by Stephen Lendman
Polls predicted a close vote. London bookmakers put odds strongly against Brexit. State controlled BBC and other major UK media one-sidedly promoted remaining in the EU, suggesting disaster otherwise.
The final vote, announced early Friday morning, was leave 51.9%, stay 48.1%. Turnout was 71.8%, 30 million Brits voting, the highest electoral participation rate since 1992.
UK Independence Party (UKIP) leader Nigel Farage hailed what he called Britain’s “independence day.” The Tory-led remain camp called it a “catastrophe.”
Farage called for Cameron’s immediate replacement, saying “(w)e have to have a Brexit prime minister.” Labour leader Jeremy Corbyn said Article 50 of the Lisbon Treaty should be invoked straightaway, the legally binding mechanism for permitting the lengthy Brexit process to begin. A previous article explained.
In the cold light of day, nothing so far changed or likely will - despite a hugely negative market reaction, including sterling plunging to a 30-year low.
The Bank of England said it’s working with other central banks to preserve financial stability as markets plunged following the Brexit vote.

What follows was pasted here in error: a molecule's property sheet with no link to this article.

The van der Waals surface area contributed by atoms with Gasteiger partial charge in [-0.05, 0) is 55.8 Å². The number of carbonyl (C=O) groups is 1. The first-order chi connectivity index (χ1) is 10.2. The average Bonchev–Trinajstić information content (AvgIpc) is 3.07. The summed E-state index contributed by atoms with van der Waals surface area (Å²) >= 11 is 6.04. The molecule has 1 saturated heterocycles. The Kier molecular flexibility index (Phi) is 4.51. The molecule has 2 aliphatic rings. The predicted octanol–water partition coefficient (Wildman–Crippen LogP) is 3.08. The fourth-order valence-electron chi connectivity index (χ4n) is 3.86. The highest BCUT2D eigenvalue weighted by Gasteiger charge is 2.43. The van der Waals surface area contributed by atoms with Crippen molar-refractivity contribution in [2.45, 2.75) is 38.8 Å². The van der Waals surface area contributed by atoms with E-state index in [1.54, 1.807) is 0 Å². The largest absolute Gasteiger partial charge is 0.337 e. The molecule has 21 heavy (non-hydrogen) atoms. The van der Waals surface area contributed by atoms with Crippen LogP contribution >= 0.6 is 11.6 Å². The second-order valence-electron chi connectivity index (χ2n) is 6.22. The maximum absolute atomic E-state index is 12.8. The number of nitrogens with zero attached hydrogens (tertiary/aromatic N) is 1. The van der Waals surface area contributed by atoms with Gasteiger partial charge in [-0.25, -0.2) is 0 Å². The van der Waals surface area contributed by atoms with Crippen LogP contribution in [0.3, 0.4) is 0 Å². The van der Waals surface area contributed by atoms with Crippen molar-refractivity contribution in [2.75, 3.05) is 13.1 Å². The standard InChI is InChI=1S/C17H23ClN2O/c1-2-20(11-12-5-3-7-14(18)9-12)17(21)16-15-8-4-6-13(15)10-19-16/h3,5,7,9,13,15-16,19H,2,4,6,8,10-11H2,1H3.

ECB president Mario Draghi earlier said he was “ready for all contingencies.” UK Prime Minister David Cameron said he’ll resign in October.
“I will do everything I can…to steady the ship over the coming weeks and months, but I do not think it would be right for me to be the captain that steers our country to its next destination,” he announced.
“In my view we should aim to have a new prime minister in place by the start of the Conservative Party conference in October.”
“A negotiation with the European Union will need to begin under a new prime minister, and I think it's right that this new prime minister takes the decision about when to trigger Article 50 and start the formal and legal process of leaving the EU.”
Former Tory London mayor Boris Johnson reportedly wants his job. Claims about a historic divorce, Britain in “unchartered territory” are wildly exaggerated.
Thursday’s vote was non-binding. Parliament alone has final say on Brexit or remaining in the EU - the latter extremely likely as things settle down in the weeks and months ahead.
Invoking Article 50 begins the legal process for Brexit, a lengthy procedure lasting up to two years maximum unless extended by unanimous agreement.
Money-controlled special interests will decide what happens ahead, not a popular majority calling for Brexit. Ordinary people have no say over affairs of state. Believing otherwise is foolhardy.
Odds strongly favor Britain remaining in the EU. Rupturing the union is unlikely in the cards.
Stephen Lendman lives in Chicago. He can be reached at email@example.com.
His new book as editor and contributor is titled "Flashpoint in Ukraine: US Drive for Hegemony Risks WW III."
Visit his blog site at sjlendman.blogspot.com.
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